The Age of Briggs & Stratton by Peter Culley

The Age of Briggs & Stratton


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About The Age of Briggs & Stratton

The world's largest manufacturer of the two–stroke engine may seem like an unusual jumping–off point for poetry. But Peter Culley's second book about his hometown Nanaimo stems from his realization that there is not an hour of his waking existence when he cannot somewhere hear a leaf blower, a lawn mower or another piece of Briggs & Stratton–powered machinery.

This book was written in a little over a year—a year which saw droughts in Tofino, floods on the Gulf Coast & Canadian boots on the ground in the never–ending "war on terror". Meanwhile, Hammertown—Culley's half–imagined version of the place where he lives—is being ripped apart by corporate boondoggles, accelerating development and the triumph of the service economy. In Culley's bitterly lyrical poems elements of this disappearing world appear as bad jokes, snatches of song and passages of reminiscence. Old records and half–remembered films are arrayed against impending collapse. Like small and noisy engines themselves, Culley's poems address the impossible contradictions of our unnamed era.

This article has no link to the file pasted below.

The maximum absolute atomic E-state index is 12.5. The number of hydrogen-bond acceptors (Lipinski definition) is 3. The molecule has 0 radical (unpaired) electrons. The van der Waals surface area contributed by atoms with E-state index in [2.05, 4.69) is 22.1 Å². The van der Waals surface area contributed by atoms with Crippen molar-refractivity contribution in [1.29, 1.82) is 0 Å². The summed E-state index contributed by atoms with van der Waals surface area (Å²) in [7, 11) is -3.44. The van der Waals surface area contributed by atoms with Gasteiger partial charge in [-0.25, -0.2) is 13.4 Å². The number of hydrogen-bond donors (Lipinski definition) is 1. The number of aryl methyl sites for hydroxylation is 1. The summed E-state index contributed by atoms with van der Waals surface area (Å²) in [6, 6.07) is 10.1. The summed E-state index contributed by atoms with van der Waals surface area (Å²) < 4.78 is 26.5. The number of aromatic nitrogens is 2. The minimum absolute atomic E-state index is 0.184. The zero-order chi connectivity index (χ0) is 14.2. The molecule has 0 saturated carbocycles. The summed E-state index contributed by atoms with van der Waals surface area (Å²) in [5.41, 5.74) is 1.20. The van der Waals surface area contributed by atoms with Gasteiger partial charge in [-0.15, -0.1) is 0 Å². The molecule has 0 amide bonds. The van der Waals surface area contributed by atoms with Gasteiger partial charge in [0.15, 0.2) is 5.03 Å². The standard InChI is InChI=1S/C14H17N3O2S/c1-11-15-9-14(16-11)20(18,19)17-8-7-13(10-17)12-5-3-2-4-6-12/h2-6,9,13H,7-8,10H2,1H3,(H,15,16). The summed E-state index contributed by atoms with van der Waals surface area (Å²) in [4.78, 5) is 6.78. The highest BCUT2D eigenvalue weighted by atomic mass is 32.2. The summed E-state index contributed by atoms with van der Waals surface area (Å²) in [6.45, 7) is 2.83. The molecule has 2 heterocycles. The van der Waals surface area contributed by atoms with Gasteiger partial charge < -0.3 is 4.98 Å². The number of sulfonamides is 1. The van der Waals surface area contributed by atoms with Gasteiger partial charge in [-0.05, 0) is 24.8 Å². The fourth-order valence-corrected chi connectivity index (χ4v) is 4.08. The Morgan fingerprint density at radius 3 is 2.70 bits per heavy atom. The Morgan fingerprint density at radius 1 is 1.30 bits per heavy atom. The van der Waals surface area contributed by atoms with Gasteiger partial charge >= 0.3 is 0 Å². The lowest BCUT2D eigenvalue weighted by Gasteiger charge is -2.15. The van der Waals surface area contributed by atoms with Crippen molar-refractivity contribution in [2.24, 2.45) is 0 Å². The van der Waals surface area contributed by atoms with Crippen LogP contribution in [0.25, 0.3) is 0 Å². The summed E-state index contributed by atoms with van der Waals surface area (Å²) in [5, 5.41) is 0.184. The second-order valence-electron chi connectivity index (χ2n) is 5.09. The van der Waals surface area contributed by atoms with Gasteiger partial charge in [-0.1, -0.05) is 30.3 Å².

About Peter Culley

Peter Culley (1958—2015) was born in Sudbury, Ontario and grew up on RCAF bases in Holberg, British Columbia, Cold Lake, Alberta, Dana, Saskatchewan, Clinton, Ontario and for four years in Ayr, Scotland. He lived in and around Nanaimo from 1972, mostly in the former coal-mining town of South Wellington, beside the main line of the Esquimalt and Nanaimo Railway. His books include Parkway, Hammertown, The Age of Briggs & Stratton and To The Dogs (Arsenal Pulp Press).

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